Have you ever wondered what happened to August Eberstein after he left the Simplo Filler Pen Co. in disgrace? No? Well, some of the early “Montblanc” and “Rouge Et Noir” and “Boston Pen Co.” collectors certainly might be interested. To those who aren’t familiar with Eberstein, he was the factory manager and engineer for American Fountain Pen Co., which made the Moore’s Non-Leakable Safety eyedropper. He had one early US patent in 1903 that was unassigned, while his other US patents from 1904-5 were assigned to Charles Brandt, also of American Fountain Pen Co., Boston Fountain Pen Co., and later Moore Pen Co. Eberstein left for Germany around 1905-7 and worked with Eugen Hahn, with whom he shared a patent, before he helped start up the Simplo Filler Pen Co. and served as their first factory manager and engineer. He provided the technical and engineering expertise, and the patents and the look and designs for the early “Rouge Et Noir” pens from 1907-9, the precursors to the early “Montblanc” pens. To his disgrace, he secretly sold off the company equipment and raw materials in order to finance his lifestyle, and was taken to court before disappearing with his family back to the US. But later he reappeared in the UK and worked with Ernest Macauley Wade, with whom he shared another late patent in 1912. Well, these two patents provide clues as to his later fate.
After he left the US, Eberstein joined forces in Berlin with the merchant Eugen Hahn, and together they received UK patent no. 13,900 from 1907, applied for on June 15, 1907. The illustration shows both an ordinary eyedropper and a safety eyedropper. The latter is shown with a push-rod mechanism reminiscent of the Moore safety pens, although he also produced safeties with a spiral-screw mechanism. The safety pen is also shown with an internal cap stopper with the silver rod to help avoid accidents, a fail-safe mechanism in case the nib was not retracted. None of these ideas were original by that time, and none of them were the subject of this patent. All the patents were in the public domain, but he provided the expertise to meld these various functions together, and also predisposed the look and the design and the style of the Simplo safety pen. But more importantly, this patent provided the original rationale for the colored cap end. The specifications state in part, “The invention relates to a fountain pen holder in which the closing cap for the end carrying the pen is provided with a distinctive colour, 3, which enables the position of the pen to be recognised when the holder is closed. By means of the invention it is therefore possible to avoid inserting the penholder [in a pocket] with the pen downwards, and the resulting escape of ink. . . . The colour, 3, shows that the fountain penholder always must be carried or held upright in the closed position, that is to say, with the pen and the mouth of the socket upwards, in order to prevent the ink from flowing out and the holder from being soiled”. So that’s the origin of the red-colored end of the “Rouge Et Noir”, and later the solid white top, and yet later the white six-pointed-rounded-star of the “Montblanc”, sometimes irreverently referred to by pen collectors as the “snowflake”, or the “bird splat”. I guess that makes this the Ur-splat. All other reasons and explanations for the splat are after-the-fact rationalizations.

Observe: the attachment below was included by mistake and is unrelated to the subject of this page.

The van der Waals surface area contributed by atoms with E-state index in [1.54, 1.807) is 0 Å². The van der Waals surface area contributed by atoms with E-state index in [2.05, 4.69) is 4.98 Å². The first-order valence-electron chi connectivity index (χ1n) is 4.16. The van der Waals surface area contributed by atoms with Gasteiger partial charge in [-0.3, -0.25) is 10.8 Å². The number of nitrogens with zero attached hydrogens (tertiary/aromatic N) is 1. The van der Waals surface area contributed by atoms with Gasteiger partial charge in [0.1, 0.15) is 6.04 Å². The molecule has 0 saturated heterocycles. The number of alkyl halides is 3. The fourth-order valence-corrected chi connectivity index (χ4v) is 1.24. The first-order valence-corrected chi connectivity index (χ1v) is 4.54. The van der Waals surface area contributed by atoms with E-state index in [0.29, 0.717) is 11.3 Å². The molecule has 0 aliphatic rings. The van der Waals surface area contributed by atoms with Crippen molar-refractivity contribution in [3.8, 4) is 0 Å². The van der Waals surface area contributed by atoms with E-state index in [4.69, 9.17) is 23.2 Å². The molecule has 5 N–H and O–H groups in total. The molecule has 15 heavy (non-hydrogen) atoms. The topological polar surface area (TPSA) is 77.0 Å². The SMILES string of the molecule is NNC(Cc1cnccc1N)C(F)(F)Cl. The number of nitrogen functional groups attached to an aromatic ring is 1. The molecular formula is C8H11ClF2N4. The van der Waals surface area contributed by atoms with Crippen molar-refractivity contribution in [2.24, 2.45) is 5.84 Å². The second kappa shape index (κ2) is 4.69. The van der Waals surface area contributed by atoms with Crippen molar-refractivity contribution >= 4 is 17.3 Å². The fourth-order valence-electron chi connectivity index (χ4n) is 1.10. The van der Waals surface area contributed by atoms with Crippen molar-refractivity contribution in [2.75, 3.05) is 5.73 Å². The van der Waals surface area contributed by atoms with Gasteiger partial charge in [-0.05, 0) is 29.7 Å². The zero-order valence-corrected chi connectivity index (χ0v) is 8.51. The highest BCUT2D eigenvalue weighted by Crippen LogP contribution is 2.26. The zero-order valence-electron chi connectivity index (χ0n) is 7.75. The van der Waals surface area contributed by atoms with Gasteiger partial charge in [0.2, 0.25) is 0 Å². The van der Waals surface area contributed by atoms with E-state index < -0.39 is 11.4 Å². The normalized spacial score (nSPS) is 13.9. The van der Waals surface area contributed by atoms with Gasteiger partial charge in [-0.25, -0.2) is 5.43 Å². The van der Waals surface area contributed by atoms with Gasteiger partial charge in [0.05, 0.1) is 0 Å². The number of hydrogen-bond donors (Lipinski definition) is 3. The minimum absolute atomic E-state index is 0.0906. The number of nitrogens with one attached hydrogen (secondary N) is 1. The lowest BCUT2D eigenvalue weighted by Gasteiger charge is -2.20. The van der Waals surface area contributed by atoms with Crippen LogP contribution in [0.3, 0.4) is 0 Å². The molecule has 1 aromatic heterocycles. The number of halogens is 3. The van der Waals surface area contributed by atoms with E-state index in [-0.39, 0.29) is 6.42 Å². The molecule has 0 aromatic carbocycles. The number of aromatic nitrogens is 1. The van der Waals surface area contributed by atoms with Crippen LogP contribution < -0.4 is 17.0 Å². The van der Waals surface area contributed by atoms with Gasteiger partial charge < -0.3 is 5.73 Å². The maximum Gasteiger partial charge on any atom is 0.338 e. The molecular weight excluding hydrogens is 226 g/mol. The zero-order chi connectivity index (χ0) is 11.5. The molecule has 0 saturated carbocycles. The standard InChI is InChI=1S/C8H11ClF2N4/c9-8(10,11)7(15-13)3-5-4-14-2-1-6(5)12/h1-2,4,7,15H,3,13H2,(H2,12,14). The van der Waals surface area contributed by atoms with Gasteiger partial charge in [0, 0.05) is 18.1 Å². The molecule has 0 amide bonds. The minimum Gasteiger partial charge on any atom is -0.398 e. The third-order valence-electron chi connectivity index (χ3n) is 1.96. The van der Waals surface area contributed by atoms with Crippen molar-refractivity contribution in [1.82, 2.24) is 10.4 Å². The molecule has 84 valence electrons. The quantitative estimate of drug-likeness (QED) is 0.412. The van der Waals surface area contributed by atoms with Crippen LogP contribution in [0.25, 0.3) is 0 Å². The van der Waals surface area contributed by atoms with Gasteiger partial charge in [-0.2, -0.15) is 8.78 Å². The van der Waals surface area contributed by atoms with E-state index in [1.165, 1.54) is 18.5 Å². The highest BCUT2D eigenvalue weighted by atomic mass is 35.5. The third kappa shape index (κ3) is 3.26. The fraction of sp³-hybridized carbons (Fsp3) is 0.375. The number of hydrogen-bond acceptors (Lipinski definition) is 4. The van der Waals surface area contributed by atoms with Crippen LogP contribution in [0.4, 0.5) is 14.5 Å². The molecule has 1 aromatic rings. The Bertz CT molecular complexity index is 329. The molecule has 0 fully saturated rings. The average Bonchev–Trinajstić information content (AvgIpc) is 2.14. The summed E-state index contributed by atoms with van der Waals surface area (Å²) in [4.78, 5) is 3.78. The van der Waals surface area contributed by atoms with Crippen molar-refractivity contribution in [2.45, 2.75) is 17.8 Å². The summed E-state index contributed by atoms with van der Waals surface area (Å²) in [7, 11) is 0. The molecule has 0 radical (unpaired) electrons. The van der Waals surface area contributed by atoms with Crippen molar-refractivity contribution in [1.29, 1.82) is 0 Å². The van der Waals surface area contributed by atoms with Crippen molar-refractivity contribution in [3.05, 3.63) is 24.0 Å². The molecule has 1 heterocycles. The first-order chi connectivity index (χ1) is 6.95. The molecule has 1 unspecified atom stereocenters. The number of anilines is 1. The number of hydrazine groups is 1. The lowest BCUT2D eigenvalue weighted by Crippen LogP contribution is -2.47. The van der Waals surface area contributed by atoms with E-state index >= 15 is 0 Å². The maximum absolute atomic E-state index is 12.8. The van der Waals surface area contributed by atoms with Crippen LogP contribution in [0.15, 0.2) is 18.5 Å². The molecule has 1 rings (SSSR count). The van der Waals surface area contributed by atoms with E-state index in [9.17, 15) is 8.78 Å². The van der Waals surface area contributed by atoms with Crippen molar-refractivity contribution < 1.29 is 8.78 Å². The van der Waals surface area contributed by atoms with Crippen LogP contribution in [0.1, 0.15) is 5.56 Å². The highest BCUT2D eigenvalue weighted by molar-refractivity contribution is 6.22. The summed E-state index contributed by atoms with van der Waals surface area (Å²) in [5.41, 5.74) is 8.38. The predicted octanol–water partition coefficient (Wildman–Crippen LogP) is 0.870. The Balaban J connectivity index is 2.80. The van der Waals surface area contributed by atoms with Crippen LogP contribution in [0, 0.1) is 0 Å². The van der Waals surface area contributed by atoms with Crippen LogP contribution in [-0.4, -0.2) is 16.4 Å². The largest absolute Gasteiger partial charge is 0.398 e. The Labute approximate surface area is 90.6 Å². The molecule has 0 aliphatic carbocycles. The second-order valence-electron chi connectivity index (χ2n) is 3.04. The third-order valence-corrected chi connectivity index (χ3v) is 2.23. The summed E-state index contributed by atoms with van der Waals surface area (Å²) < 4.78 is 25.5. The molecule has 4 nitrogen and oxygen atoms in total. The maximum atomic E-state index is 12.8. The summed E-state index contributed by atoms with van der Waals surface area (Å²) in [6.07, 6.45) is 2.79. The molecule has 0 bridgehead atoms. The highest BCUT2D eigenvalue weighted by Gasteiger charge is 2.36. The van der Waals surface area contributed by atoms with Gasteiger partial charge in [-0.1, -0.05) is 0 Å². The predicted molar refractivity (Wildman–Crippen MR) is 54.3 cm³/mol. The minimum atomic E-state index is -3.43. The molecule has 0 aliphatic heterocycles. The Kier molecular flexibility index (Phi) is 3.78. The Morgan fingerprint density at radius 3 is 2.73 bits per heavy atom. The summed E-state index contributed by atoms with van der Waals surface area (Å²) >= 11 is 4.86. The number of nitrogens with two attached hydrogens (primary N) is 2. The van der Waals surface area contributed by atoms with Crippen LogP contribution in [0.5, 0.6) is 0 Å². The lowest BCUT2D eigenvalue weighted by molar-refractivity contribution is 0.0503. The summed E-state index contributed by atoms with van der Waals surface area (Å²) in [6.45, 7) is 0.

In a message on Zoss on Dec 20, 1998, and here in my blog post about Freud’s fountain pen,
I wrote this about Freud’s large RHR Montblanc safety eyedropper. “It’s an enormous, almost tumescent, all-red pen, except for the suggestive, white, dripping star on the tip of the cap”, a different kind of splat. Papa Freud liked his pens big and red. Here’s a more recent picture of a large RHR Montblanc safety pen at the October 2008 Hamburg pen show on Azad Kurdistan’s “MrGoldfink” blog spot, and at the October 2014 Hamburg pen show on Simone Piccardi’s “Pencyclopedia” website. The pen is owned by Horst Max Schrage, and it shows up on his “Maxpens.de” website. The name “Montblanc” wasn’t trademarked until 1910 in Germany, after Eberstein had left, and the US trademark for the white splat, TM 839,016 from Nov 21, 1967, stated that the first use of the splat in commerce wasn’t until 1913, when it was first trademarked in Germany. And the special process of inlaying the splat in the end of the cap wasn’t patented until 1914. But Eberstein and Hahn started the whole idea in 1907.
And where did Eberstein end up? Most versions of his story say that he went back to the US after his disgrace. But UK patent no. 29,078 from 1912, applied for by August Eberstein and Ernest Macauley Wade on June 13, 1912, shows that he ended up in England, doing business at 13 Hope St., in Liverpool. This patent was for a spoon-shaped feed with a “plurality of grooves or slots” that communicated with the “ink passage” and “air duct”, and the nib needed to be immersed only to a depth sufficient to seal these openings. So that’s where he was. He continued to invent and create new fountain pen technology to the end, or at least a little while longer.
Also take a look at the Anti-Splat pen in this blog post.